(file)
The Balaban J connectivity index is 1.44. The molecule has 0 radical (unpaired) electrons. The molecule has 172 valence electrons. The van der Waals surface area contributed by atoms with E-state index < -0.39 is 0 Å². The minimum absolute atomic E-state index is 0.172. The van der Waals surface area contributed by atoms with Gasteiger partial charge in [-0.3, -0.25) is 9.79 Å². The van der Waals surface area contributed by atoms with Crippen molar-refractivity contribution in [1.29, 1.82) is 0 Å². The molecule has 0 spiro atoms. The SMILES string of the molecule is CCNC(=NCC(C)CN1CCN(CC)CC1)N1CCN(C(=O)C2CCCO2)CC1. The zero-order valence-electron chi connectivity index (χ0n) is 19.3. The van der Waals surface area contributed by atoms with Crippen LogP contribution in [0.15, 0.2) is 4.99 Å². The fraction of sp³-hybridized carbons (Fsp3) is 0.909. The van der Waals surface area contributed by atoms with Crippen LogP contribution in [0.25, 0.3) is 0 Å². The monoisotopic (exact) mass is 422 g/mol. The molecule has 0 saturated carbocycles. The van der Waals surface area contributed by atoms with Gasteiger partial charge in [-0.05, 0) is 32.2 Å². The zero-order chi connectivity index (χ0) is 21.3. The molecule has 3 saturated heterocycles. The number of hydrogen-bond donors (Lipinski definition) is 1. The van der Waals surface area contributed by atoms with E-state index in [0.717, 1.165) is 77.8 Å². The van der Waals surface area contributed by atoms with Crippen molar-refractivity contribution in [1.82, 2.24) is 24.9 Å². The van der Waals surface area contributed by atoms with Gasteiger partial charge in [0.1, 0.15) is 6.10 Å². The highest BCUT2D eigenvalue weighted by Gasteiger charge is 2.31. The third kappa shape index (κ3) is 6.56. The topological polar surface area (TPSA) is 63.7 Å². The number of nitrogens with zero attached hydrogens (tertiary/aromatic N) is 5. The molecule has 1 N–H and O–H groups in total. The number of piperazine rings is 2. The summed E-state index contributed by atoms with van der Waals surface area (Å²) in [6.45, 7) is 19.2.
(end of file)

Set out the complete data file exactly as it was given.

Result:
The Balaban J connectivity index is 1.44. The molecule has 0 radical (unpaired) electrons. The molecule has 172 valence electrons. The van der Waals surface area contributed by atoms with E-state index < -0.39 is 0 Å². The minimum absolute atomic E-state index is 0.172. The van der Waals surface area contributed by atoms with Gasteiger partial charge in [-0.3, -0.25) is 9.79 Å². The van der Waals surface area contributed by atoms with Crippen molar-refractivity contribution in [1.29, 1.82) is 0 Å². The molecule has 0 spiro atoms. The SMILES string of the molecule is CCNC(=NCC(C)CN1CCN(CC)CC1)N1CCN(C(=O)C2CCCO2)CC1. The zero-order valence-electron chi connectivity index (χ0n) is 19.3. The van der Waals surface area contributed by atoms with Crippen LogP contribution in [0.15, 0.2) is 4.99 Å². The fraction of sp³-hybridized carbons (Fsp3) is 0.909. The van der Waals surface area contributed by atoms with Crippen LogP contribution in [0.25, 0.3) is 0 Å². The monoisotopic (exact) mass is 422 g/mol. The molecule has 0 saturated carbocycles. The van der Waals surface area contributed by atoms with Gasteiger partial charge in [-0.05, 0) is 32.2 Å². The zero-order chi connectivity index (χ0) is 21.3. The molecule has 3 saturated heterocycles. The number of hydrogen-bond donors (Lipinski definition) is 1. The van der Waals surface area contributed by atoms with E-state index in [0.717, 1.165) is 77.8 Å². The van der Waals surface area contributed by atoms with Crippen molar-refractivity contribution in [1.82, 2.24) is 24.9 Å². The van der Waals surface area contributed by atoms with Gasteiger partial charge in [0.1, 0.15) is 6.10 Å². The highest BCUT2D eigenvalue weighted by Gasteiger charge is 2.31. The third kappa shape index (κ3) is 6.56. The topological polar surface area (TPSA) is 63.7 Å². The number of nitrogens with zero attached hydrogens (tertiary/aromatic N) is 5. The molecule has 1 N–H and O–H groups in total. The number of piperazine rings is 2. The summed E-state index contributed by atoms with van der Waals surface area (Å²) in [6.45, 7) is 19.2.